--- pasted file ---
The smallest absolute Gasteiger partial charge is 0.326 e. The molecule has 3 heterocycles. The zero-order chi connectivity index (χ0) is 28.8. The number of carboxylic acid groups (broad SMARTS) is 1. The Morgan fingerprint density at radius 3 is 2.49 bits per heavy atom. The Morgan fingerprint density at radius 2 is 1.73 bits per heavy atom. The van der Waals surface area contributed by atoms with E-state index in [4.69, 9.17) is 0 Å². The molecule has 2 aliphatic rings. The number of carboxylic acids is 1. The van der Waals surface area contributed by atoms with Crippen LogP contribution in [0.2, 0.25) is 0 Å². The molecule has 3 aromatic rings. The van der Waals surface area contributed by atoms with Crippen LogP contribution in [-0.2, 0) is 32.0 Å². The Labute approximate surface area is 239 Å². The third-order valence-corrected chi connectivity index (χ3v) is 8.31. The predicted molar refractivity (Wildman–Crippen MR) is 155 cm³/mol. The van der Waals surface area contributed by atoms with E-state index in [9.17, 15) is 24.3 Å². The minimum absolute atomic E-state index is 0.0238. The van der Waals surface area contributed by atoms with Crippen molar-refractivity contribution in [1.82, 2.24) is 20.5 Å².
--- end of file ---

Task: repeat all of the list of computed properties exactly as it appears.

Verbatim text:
The smallest absolute Gasteiger partial charge is 0.326 e. The molecule has 3 heterocycles. The zero-order chi connectivity index (χ0) is 28.8. The number of carboxylic acid groups (broad SMARTS) is 1. The Morgan fingerprint density at radius 3 is 2.49 bits per heavy atom. The Morgan fingerprint density at radius 2 is 1.73 bits per heavy atom. The van der Waals surface area contributed by atoms with E-state index in [4.69, 9.17) is 0 Å². The molecule has 2 aliphatic rings. The number of carboxylic acids is 1. The van der Waals surface area contributed by atoms with Crippen LogP contribution in [0.2, 0.25) is 0 Å². The molecule has 3 aromatic rings. The van der Waals surface area contributed by atoms with Crippen LogP contribution in [-0.2, 0) is 32.0 Å². The Labute approximate surface area is 239 Å². The third-order valence-corrected chi connectivity index (χ3v) is 8.31. The predicted molar refractivity (Wildman–Crippen MR) is 155 cm³/mol. The van der Waals surface area contributed by atoms with E-state index in [9.17, 15) is 24.3 Å². The minimum absolute atomic E-state index is 0.0238. The van der Waals surface area contributed by atoms with Crippen molar-refractivity contribution in [1.82, 2.24) is 20.5 Å².